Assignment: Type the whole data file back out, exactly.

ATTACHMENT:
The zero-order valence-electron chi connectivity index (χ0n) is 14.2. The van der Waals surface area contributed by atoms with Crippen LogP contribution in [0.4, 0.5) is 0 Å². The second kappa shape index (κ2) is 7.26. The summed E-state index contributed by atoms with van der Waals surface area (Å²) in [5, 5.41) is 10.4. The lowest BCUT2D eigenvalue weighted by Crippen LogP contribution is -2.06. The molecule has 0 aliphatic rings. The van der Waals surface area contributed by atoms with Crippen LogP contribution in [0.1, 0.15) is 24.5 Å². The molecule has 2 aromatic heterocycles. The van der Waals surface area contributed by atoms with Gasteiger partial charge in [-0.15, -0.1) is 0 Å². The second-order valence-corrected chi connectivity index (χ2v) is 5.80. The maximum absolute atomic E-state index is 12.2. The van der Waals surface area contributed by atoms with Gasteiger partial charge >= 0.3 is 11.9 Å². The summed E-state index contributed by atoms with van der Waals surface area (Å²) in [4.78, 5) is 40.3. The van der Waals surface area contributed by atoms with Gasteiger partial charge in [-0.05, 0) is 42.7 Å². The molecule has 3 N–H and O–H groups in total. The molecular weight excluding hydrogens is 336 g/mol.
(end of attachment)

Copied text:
The zero-order valence-electron chi connectivity index (χ0n) is 14.2. The van der Waals surface area contributed by atoms with Crippen LogP contribution in [0.4, 0.5) is 0 Å². The second kappa shape index (κ2) is 7.26. The summed E-state index contributed by atoms with van der Waals surface area (Å²) in [5, 5.41) is 10.4. The lowest BCUT2D eigenvalue weighted by Crippen LogP contribution is -2.06. The molecule has 0 aliphatic rings. The van der Waals surface area contributed by atoms with Crippen LogP contribution in [0.1, 0.15) is 24.5 Å². The molecule has 2 aromatic heterocycles. The van der Waals surface area contributed by atoms with Gasteiger partial charge in [-0.15, -0.1) is 0 Å². The second-order valence-corrected chi connectivity index (χ2v) is 5.80. The maximum absolute atomic E-state index is 12.2. The van der Waals surface area contributed by atoms with Gasteiger partial charge >= 0.3 is 11.9 Å². The summed E-state index contributed by atoms with van der Waals surface area (Å²) in [4.78, 5) is 40.3. The van der Waals surface area contributed by atoms with Gasteiger partial charge in [-0.05, 0) is 42.7 Å². The molecule has 3 N–H and O–H groups in total. The molecular weight excluding hydrogens is 336 g/mol.